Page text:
Greetings! Do you have a task that you think should be automated, but don’t know how to go about writing a macro? In this post, I’ll discuss the basics of writing macros and provide some tips to get you started with your own projects.
If you’re just finding this blog, check out my post on Getting Started with Post-Production Automation first.
1. Conceptualize the Macro
Before building a macro, take a moment to define its purpose. Is it to automate a repetitive task? To increase efficiency? To save time? Once you have a clear understanding of your goal, it will be easier to design the macro and ensure that it meets your needs.
Secondly, think about your cost/benefit ratio. How much time it will take to build, troubleshoot, and deploy it, compared to the time you’d spend if you performed the same task manually? Generally, if you’re going to repeat a task more than a few dozen times, it’s worth building out an automation. If you’ll just do it a few times, you’re probably better off biting the bullet and going old-school.
Next, consider the scope of your macro. Will it be used for a specific project or can it be used across multiple projects? This will determine the level of detail needed in your design, and inform your organization within Keyboard Maestro.
Finally, design the logic of your macro. Is it going to be a straightforward series of keystrokes, or are you going to be using more complex actions with multiple variables and tokens? Having a clear road-map will speed up the build and prevent errors.
2. Record Your Keystrokes as a First Draft
Keyboard Maestro has a Record function that records all of your mouse clicks and keyboard strokes. It’s a very helpful tool when laying the foundation for a new macro, especially straightforward keystroke series macros.
To use it, create a new macro and press the Record button along the bottom toolbar. After a five-second countdown, Keyboard Maestro will record every keystroke and mouse movement as actions in your macro. A small window will pop up with controls to pause recording, or insert a quarter-second “Pause” action into your macro recipe. (I wish there were a less confusing way to phrase that.)
Once recording starts, your first move should be activating your NLE (or other program) into the MacOS foreground. To do this, click on the NLE icon in the dock instead of clicking on the NLE’s background window.
Why do it this way? When you click on the dock, Keyboard Maestro records the action as “Activate a Specific Program” – for example, your NLE.
By contrast, if you click directly on the NLE’s window, Keyboard Maestro records the mouse click onscreen, but does not know what or why the mouse is clicking. I call these “dummy mouse clicks,” because they’re not attached to a specific function.
After activating your NLE or other program, continue recording your task’s actions.
While performing your actions, avoid dummy mouse clicks like the plague!! DMCs are highly dependent on your MacOS window arrangement, so moving a window will break the whole macro.
Instead, use keyboard shortcuts as much as possible. Shortcuts are faster, more versatile, and do not care about the MacOS window arrangement.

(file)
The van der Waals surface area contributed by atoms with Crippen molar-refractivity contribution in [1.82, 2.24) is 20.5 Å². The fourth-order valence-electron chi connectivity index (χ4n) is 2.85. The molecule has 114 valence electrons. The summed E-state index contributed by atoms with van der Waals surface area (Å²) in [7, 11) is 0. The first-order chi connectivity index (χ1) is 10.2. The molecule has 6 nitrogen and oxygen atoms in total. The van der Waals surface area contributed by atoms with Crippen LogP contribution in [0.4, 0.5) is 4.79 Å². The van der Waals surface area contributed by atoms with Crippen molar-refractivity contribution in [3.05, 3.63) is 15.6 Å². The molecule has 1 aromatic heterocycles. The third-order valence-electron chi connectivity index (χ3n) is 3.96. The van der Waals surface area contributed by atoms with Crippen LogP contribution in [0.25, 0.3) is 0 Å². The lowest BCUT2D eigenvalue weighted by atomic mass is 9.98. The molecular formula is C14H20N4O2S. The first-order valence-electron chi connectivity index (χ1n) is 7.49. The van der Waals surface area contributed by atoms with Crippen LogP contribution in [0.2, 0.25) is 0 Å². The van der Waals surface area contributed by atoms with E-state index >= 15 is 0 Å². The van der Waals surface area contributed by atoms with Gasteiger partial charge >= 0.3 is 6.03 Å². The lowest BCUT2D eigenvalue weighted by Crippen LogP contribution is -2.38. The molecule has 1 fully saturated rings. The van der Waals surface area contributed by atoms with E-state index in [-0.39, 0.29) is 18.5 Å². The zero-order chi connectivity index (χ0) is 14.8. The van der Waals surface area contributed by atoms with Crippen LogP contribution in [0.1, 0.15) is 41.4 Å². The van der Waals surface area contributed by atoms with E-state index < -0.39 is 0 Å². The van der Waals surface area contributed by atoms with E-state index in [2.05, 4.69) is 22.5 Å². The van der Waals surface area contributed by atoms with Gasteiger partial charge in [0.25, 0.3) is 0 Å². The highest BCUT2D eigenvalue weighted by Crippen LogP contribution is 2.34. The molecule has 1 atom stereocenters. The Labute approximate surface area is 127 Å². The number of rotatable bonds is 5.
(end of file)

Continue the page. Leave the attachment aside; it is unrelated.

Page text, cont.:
If you cannot perform an action with a shortcut, use Mac’s menu bar. (This is the bar with File, Edit, View, etc.) Keyboard Maestro will record menu bar clicks as “Select or Show a Menu Item” actions, although you’ll have to clean up extra DMCs after you’re done recording.
To stop recording, press the left Pause button on Keyboard Maestro’s pop-up window. Reactivate Keyboard Maestro, and press the Record button again to stop recording.
3. Clean Up Recording
Once recording is finished, you’ll probably have to clean up extra dummy mouse clicks, false starts, and mistakes. You can delete these actions by highlighting and pressing the delete key.
Also, depending on the complexity of your task, you may have to build in actions that cannot be recorded, like inserting a token or repeat engroups. Check out my previous posts for more information about these advanced actions.
4. Test Your Macro (And Add Plenty of Pauses!)
Test the macro with the Run button or your trigger key. Watch your computer carefully and make sure every step is performed as you expect.
If there are any problems, your first troubleshooting tool should be to add plenty of pause actions into the macro recipe. NLEs like Adobe Premiere and Avid Media Composer are very complex and even the fastest computers usually need a brief pause action between keystrokes to catch up. Otherwise, the program won’t receive some keystrokes and the macro will glitch out.
To troubleshoot specific segments of your macro, you can highlight a group of actions, right-click, and press Try. (You’ll probably have to command-click the initial Activate a Specific Application step, or else Keyboard Maestro will try the macro segment onto itself.)
5. Leave Comments for Future Reference
Once your macro is tested and working properly, add some Comment actions into the recipe. Comment actions are text boxes so you can document the steps of your macro for future reference. (They won’t affect the performance of the macro at all.)
Leaving comments is super helpful so you can easily understand your macro’s process. If you’re ever retooling the macro for a new job or task, comments will serve as your guide.
That’s all! Build away. Come back here and leave a comment with any successes or struggles, and I’ll chime in to help however I can.
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